• Online platforms that look / feel like a university
  • Vast quantity of information available
  • Perception that online learning means individual learning
  • Past negative experience of online learning
  • Limited digital literacy
  • Distinction formal learning v. everyday self-directed learning

We also explained our participatory design, co-creation process for developing in new open educational resources and presented two case study examples of how we have incorporated these practices and findings into free open courses hosted on OpenLearn Create.  We made suggestions as to why other institutions might find participatory design of open educational resources useful and how the barriers to widening participation in open, online learning might be addressed including through contextualised pedagogy, focusing on learners, using trusted gate keepers / facilitators to engage learners, providing opportunities to share social learning and make connections between existing skills /digital literacy and online learning.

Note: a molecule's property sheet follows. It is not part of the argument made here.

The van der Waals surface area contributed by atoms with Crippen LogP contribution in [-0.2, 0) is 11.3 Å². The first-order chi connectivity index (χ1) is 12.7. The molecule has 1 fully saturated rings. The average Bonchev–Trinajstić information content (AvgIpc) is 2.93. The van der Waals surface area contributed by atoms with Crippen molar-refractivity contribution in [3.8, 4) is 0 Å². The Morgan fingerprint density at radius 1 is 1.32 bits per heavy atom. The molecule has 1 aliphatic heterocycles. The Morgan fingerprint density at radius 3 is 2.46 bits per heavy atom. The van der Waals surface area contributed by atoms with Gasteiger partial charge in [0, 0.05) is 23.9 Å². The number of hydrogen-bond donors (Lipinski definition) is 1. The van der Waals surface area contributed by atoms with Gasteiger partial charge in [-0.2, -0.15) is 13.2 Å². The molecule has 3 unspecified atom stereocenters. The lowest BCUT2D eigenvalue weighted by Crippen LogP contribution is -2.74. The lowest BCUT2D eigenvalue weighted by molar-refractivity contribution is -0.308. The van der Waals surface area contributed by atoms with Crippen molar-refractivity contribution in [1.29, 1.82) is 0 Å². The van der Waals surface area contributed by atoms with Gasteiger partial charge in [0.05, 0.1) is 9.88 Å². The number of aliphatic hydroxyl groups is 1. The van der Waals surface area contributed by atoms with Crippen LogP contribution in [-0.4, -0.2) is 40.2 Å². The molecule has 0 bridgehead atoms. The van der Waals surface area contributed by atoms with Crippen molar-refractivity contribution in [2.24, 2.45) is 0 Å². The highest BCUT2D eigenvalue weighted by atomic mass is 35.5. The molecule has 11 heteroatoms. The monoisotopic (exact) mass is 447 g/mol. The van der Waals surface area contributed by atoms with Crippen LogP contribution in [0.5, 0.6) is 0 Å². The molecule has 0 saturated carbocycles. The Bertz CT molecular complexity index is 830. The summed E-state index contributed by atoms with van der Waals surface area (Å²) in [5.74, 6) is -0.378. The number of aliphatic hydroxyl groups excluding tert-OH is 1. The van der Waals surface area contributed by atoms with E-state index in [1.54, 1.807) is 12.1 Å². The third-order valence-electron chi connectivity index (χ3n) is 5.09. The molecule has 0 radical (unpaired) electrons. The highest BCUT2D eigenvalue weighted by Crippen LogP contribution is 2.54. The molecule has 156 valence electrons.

The slides for the OEPS presentation can be accessed on Slideshare.

All the presentation slides from the CALRG conference, conference papers and poster presentations are available on the CALRG website.

 

Pic credits:

‘Promise of open education’, by Anna Page, CC BY NC SA 4.0

‘Tackling barriers’, by CALRGatOU

 

Is open and online reconfiguring learner journeys?

Tuesday 6th June marked the first day of the 3rd International Enhancement in Higher Education Conference held in Glasgow. The conference coincides with the final year of QAA Scotland’s ‘Transitions’ enhancement theme. At the Enhancement Themes Conference in 2016 the OEPS team explored the relevance of OER and OEP to educational transitions. This year in our presentation we focussed on the question ‘Is open and online reconfiguring learner journeys?’